Who the hell’s Diane Arbus? If this is your reaction to the above title, then you probably won’t get much out of this film. I knew little about Diane Arbus, and having seen the film, now feel that I know less. Which is not the film’s fault. It begins with a disclaimer (in twee fairy-tale script) stating that this is not a 100% accurate account of her early life, but rather goes ‘beyond reality’ to find the essence of her.
So I suppose I can now state with conviction that Arbus, in 1953, did not have an affair with a man who looked like Chewbacca. This man was not called Lionel and did not live in the apartment above hers and did not introduce her to all his circus-freak friends. Rather, all this is a metaphor for how she turned from struggling to fit in as a conventional housewife (despite being what she describes as ‘strange’) into the famous photographer many of us have heard of today.
It all begins quite promisingly, after a flash-forward prologue at a nudist camp, with Nicole Kidman’s Arbus trying to keep it together as supportive wife and assistant to her fashion photographer husband (Ty Burrell), but increasingly intrigued by glimpses of the masked stranger upstairs (Robert Downey Jr.). When, after discovering clumps of hair – and an ornate key – in her waste pipe, she eventually makes contact (it is clear that he has been expecting her) he turns out to be entirely covered with hair. This might make him Beast to Kidman’s Beauty – his ornately decorated lair suggests as much – but ostensibly it is due to a disease called ‘hypertrichosis’, which has made him a big hit in freak shows in the past, though he now makes wigs for corpses and living people alike. Weird enough for you?
Well, no actually. This is presumably about a woman accommodating herself to her own ‘strangeness’ – or genius – but it is all too polite. The opening disclaimer (itself a bad sign) has promised a film that will go ‘beyond reality’ but I found myself wishing that it had gone further. Downey should have been an actual growling, drooling werewolf. The most bizarre thing that happens here is that Arbus installs a trapdoor in the ceiling with steps, so that the freaks can all troop down into her apartment. This is one of those films where I kept wondering if it might have worked better as, say, a gross-out comedy. Or science fiction. Or porn.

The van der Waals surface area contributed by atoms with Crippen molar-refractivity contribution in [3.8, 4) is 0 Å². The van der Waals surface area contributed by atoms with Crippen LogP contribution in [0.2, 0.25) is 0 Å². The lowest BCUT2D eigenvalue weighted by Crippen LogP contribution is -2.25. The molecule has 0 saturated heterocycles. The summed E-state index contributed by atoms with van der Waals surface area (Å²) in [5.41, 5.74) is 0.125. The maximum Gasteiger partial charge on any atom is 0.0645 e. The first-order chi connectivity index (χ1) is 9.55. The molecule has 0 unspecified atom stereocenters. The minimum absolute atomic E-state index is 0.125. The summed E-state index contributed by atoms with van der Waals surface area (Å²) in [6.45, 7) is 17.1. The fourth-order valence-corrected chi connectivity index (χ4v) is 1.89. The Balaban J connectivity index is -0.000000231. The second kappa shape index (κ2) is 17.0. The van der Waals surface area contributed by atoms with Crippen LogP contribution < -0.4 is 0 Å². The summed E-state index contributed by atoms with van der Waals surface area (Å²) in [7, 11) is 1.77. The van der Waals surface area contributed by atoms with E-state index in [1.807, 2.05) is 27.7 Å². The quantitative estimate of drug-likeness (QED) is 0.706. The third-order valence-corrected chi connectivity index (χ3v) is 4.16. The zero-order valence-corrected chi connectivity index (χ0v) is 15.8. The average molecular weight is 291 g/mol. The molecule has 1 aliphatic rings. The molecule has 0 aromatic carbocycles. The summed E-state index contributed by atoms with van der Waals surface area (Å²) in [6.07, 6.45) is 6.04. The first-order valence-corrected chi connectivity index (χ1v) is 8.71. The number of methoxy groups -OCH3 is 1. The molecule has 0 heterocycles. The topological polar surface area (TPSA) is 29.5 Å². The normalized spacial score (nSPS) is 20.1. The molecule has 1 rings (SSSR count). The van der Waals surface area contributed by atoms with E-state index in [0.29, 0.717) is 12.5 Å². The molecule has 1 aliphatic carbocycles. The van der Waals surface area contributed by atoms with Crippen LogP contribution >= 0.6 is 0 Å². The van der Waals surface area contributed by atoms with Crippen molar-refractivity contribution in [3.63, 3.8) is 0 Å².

By the end I’m afraid my sympathies were all with Arbus’ long-suffering husband. When he accuses her during a row of cutting a hole in his ceiling to let freaks come in, he sounds like a paranoid schizophrenic, but perhaps this is Arbus’ achievement – she has offloaded all the more disagreeable aspects of her ‘strangeness’ onto her husband, leaving her free to swan around in a little bubble of artistic eccentricity. It speaks volumes about her preciousness that she has to shave Downey before she’ll have sex with him. That done, she watches him swim out into the ocean, never to return. He has a terminal illness (‘My lungs are disintegrating.’) but since this is all ‘imaginary’ I found it hard to care. After his death, Lionel leaves Arbus a photo album with lots of blank spaces awaiting her great work. Yes, it’s that obvious. Then she leaves her husband and children on a final journey into, I suppose, the depths of her own psyche. Or, as some may see it, arse.
At the end we are back in the nudist camp, where a naked Arbus is taking photos. She sits down on a bench next to another naked young woman and asking her to tell her a secret. Oh, says the audience, nodding wisely, she was a lesbian. That explains it.
I have no idea whether Arbus was a lesbian or not – yes I could look it up but one should never undervalue the power of ignorance in these days of instant answers – and does it matter anyway? All credit to director Steven Shainberg and screenwriter Erin Cressida Wilson for attempting something different here but I wonder what this film has managed to communicate about Arbus that they couldn’t say in a straightforward way – that she was really irritating? Though it looks good and all the performers perform well this struck me as a rather maudlin, over-respectful and unmagical fairy tale whose approach might have better suited An Imaginary Portrait of Anne Geddes.